"Projects already delivered have generated more than $20 million in savings per year and another $37 million in benefits are expected from the initiatives that are underway," IT Innovation executive manager Hélio Mosquim said.
The company said it had about 50 professionals dedicated to AI projects, with 15 working at the centre to support thousands of assets.
Vale's AI systems were collecting and analysing data from its projects to generate insights to "help predict problems and influence decision making".
One of the "high-impact" projects being developed in the AI Centre was focused on predicting rail fracture on the Carajás railroad, which Vale said was one of the most common and serious occurrences for the operation.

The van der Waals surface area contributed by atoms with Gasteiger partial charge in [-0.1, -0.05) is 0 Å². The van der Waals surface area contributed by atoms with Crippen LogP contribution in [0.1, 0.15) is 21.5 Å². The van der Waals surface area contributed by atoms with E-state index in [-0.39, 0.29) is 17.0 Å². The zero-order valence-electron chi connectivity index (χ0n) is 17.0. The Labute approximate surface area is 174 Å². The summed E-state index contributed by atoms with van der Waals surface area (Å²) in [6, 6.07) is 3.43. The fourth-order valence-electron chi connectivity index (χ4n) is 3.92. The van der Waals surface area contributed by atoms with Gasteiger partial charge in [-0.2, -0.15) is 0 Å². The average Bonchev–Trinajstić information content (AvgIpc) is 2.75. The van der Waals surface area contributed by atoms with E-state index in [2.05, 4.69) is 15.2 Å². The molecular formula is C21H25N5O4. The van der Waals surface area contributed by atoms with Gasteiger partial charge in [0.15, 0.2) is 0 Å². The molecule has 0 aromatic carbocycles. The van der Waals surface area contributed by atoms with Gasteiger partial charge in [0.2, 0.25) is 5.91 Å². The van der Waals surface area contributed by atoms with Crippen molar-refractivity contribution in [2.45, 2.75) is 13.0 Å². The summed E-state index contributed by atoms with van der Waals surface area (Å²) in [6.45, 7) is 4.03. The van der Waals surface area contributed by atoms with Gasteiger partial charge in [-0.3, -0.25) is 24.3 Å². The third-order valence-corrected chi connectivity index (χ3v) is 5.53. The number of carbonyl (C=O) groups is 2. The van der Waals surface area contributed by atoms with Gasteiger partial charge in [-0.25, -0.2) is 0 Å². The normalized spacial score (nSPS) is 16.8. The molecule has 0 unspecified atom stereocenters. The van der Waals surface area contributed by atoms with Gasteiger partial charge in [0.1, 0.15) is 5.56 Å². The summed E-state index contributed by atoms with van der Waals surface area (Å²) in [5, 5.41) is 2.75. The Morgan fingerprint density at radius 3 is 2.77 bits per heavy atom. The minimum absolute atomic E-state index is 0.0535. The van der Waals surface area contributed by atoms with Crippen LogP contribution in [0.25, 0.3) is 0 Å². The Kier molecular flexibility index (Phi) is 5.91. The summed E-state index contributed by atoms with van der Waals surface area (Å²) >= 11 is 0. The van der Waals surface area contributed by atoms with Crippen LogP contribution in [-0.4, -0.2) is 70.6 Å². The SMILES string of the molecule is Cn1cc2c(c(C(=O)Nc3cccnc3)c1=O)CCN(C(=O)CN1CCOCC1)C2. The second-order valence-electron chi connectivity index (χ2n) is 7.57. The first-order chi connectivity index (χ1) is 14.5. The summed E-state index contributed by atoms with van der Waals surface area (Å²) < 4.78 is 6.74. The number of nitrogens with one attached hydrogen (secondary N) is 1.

Other projects included train wheelset maintenance, reducing fuel consumption, optimising the pelletising process, analysing data to avoid safety incidents and maintenance of mine assets.
Vale said it had saved $8 million through a project at its Salobo mine, increasing the life of off-highway truck tyres by about 30% in one year, after collecting data generated by equipment and using AI techniques.
Digital transformation director Afzal Jessa said Vale was taking another important step towards digital transformation to increase productivity and operational efficiency, achieve the highest levels of health and safety, improve financial performance and drive innovation.
The company's Brazil-listed shares were down a little over 1% on Friday but have made a one-year return of 25.07%, according to Bloomberg.